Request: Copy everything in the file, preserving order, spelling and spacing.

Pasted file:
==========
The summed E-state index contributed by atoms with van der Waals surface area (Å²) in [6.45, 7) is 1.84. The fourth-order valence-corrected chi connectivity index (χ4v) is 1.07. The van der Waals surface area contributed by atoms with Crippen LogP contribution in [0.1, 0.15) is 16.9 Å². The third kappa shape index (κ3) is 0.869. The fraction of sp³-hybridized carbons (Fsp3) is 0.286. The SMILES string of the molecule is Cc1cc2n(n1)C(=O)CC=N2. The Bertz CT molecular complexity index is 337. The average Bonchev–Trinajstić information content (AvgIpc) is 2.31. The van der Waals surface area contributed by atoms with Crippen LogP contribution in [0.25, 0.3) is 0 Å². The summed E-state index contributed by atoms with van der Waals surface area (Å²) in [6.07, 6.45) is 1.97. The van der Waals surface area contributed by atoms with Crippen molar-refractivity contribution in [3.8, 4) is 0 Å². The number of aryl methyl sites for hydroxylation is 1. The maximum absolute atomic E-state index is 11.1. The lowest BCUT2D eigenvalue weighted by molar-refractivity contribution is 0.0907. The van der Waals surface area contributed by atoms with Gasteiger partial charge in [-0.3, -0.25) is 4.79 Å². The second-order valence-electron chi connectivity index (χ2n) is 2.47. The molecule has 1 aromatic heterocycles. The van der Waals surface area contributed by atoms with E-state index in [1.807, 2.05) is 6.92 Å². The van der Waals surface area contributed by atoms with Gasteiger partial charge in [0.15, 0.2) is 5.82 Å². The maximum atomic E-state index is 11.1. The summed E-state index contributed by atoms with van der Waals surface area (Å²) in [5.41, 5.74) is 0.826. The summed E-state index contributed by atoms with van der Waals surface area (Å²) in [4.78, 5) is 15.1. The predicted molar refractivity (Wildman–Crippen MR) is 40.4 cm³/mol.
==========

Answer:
The summed E-state index contributed by atoms with van der Waals surface area (Å²) in [6.45, 7) is 1.84. The fourth-order valence-corrected chi connectivity index (χ4v) is 1.07. The van der Waals surface area contributed by atoms with Crippen LogP contribution in [0.1, 0.15) is 16.9 Å². The third kappa shape index (κ3) is 0.869. The fraction of sp³-hybridized carbons (Fsp3) is 0.286. The SMILES string of the molecule is Cc1cc2n(n1)C(=O)CC=N2. The Bertz CT molecular complexity index is 337. The average Bonchev–Trinajstić information content (AvgIpc) is 2.31. The van der Waals surface area contributed by atoms with Crippen LogP contribution in [0.25, 0.3) is 0 Å². The summed E-state index contributed by atoms with van der Waals surface area (Å²) in [6.07, 6.45) is 1.97. The van der Waals surface area contributed by atoms with Crippen molar-refractivity contribution in [3.8, 4) is 0 Å². The number of aryl methyl sites for hydroxylation is 1. The maximum absolute atomic E-state index is 11.1. The lowest BCUT2D eigenvalue weighted by molar-refractivity contribution is 0.0907. The van der Waals surface area contributed by atoms with Gasteiger partial charge in [-0.3, -0.25) is 4.79 Å². The second-order valence-electron chi connectivity index (χ2n) is 2.47. The molecule has 1 aromatic heterocycles. The van der Waals surface area contributed by atoms with E-state index in [1.807, 2.05) is 6.92 Å². The van der Waals surface area contributed by atoms with Gasteiger partial charge in [0.15, 0.2) is 5.82 Å². The maximum atomic E-state index is 11.1. The summed E-state index contributed by atoms with van der Waals surface area (Å²) in [5.41, 5.74) is 0.826. The summed E-state index contributed by atoms with van der Waals surface area (Å²) in [4.78, 5) is 15.1. The predicted molar refractivity (Wildman–Crippen MR) is 40.4 cm³/mol.